I was a youth pastor for six years in East Burnswick, New Jersey. The town had a Jewish population of 40%. There were numerous Christian churches in town and four Jewish temples. There were about 10 Jewish high-schoolers in our youth group, as well as, a few Buddhists and Muslims. It was during my time as a youth pastor that I personally encountered a diverse religious population, not to mention all those who were simply indifferent towards any faith tradition or practice. It was from this context that I decided to write my doctoral dissertation on the relationship of the Christian faith to other faiths. Sunday night youth group could be very challenging as these students asked difficult questions about the Christian faith. The tone and atmosphere of the group, however, was open, friendly, and inviting. I loved the questions. The Jewish kids asked why we Christians believe that Jesus is the Jewish Messiah. The Buddhists wanted to know what difference being a Christian would make in their life. The Muslims found Jesus very attractive, but said that the price of converting was very high indeed.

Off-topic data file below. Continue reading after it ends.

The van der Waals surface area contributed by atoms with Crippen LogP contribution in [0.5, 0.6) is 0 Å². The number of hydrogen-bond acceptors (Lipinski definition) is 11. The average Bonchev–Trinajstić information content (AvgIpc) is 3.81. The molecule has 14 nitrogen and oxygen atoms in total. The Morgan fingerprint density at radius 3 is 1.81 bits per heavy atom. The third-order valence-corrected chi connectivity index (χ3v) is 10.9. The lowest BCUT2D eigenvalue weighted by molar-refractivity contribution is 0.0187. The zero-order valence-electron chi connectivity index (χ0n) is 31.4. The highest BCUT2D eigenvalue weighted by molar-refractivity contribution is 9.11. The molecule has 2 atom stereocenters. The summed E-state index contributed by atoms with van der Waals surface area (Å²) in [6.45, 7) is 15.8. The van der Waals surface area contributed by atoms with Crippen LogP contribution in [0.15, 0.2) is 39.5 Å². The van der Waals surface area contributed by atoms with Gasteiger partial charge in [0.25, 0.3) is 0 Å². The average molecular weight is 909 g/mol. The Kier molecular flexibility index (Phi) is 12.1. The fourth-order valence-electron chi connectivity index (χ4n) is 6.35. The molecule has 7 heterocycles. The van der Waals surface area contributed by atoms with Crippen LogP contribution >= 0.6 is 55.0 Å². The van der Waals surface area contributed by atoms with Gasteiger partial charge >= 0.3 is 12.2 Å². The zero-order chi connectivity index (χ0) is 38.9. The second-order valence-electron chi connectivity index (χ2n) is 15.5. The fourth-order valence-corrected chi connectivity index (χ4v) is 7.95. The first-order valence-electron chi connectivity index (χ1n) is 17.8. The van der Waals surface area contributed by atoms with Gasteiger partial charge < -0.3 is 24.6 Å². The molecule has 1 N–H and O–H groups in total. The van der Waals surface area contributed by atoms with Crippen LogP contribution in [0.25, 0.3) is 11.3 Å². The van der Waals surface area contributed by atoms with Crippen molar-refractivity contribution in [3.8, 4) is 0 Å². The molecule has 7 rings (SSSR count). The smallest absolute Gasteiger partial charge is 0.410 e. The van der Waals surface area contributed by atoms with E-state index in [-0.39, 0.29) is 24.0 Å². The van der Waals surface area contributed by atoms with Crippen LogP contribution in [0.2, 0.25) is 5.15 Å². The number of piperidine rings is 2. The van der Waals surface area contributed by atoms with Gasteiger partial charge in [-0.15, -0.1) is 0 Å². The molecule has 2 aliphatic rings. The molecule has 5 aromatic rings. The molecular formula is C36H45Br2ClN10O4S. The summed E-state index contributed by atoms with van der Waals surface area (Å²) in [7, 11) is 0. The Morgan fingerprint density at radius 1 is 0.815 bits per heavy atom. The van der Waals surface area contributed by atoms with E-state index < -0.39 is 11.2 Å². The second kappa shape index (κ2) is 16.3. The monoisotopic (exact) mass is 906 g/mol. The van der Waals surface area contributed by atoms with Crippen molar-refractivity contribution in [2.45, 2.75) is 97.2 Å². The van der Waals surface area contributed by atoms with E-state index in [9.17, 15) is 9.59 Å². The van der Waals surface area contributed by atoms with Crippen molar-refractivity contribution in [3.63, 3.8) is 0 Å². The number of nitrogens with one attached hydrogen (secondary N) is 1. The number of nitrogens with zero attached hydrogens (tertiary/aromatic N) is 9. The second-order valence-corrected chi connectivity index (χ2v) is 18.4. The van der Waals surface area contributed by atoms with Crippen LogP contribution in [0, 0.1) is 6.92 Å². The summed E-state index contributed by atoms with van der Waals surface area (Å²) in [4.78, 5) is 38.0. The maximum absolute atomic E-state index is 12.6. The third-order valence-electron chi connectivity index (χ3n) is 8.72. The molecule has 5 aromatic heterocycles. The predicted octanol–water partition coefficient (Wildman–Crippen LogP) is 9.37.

We live in a different world than the 1st Century Christians. In the letter to the Church at Philadelphia, the City of Brotherly Love, things were not so friendly or lovely between Christians and those of other faiths, especially the Christian relationship with the Jews. NT Wright points out that at the time, Christians and Jews were not clearly distinct faiths. Christians were a sect of Judaism. The feud between Christians and Jews was a family feud. We sometimes forget that fact. Some very harsh things are said about the non-Jesus-believing Jews here. The Jewish temple in town is referred to as ‘the satan-synagogue.’ The Jews who attend that synagogue are called ‘frauds.’ Jesus says in this letter that when He comes, He will make them bow down. They will know that Jesus loves those who are not afraid to name Him as their Messiah and Lord. Jesus is confident and sends a word of triumph to those who endure to the end. It is interesting to note that Jesus does not tell the Church at Philadelphia to take up arms, form a military, or retaliate in any way. As ‘little christs,’ the Christians at Philadelphia were to lay down their lives just as Jesus had done. After receiving water baptism and baptism by the Holy Spirit, they were now to be baptized by the blood of martyrdom. How different has been the response of Christians since they rose to power in the Roman Empire in the 4th Century. Instead of being persecuted, they persecuted others. This is the checkered past of Christendom. We have much to apologize for. I wonder what our present relationship with Islam would be if instead of engaging them in war, we embraced the cross and endured the baptism of martyrdom by blood? Justin Martyr, a 2nd Century Church Father, once noted that: “The blood of martyrs is the lifeblood of the Church.” I don’t know if I possess the courage for martyrdom. Nonetheless, the promise of Jesus to the Church of Philadelphia is ours to claim: “Anyone who conquers, I will make them a pillar in the temple of my God” (v. 12).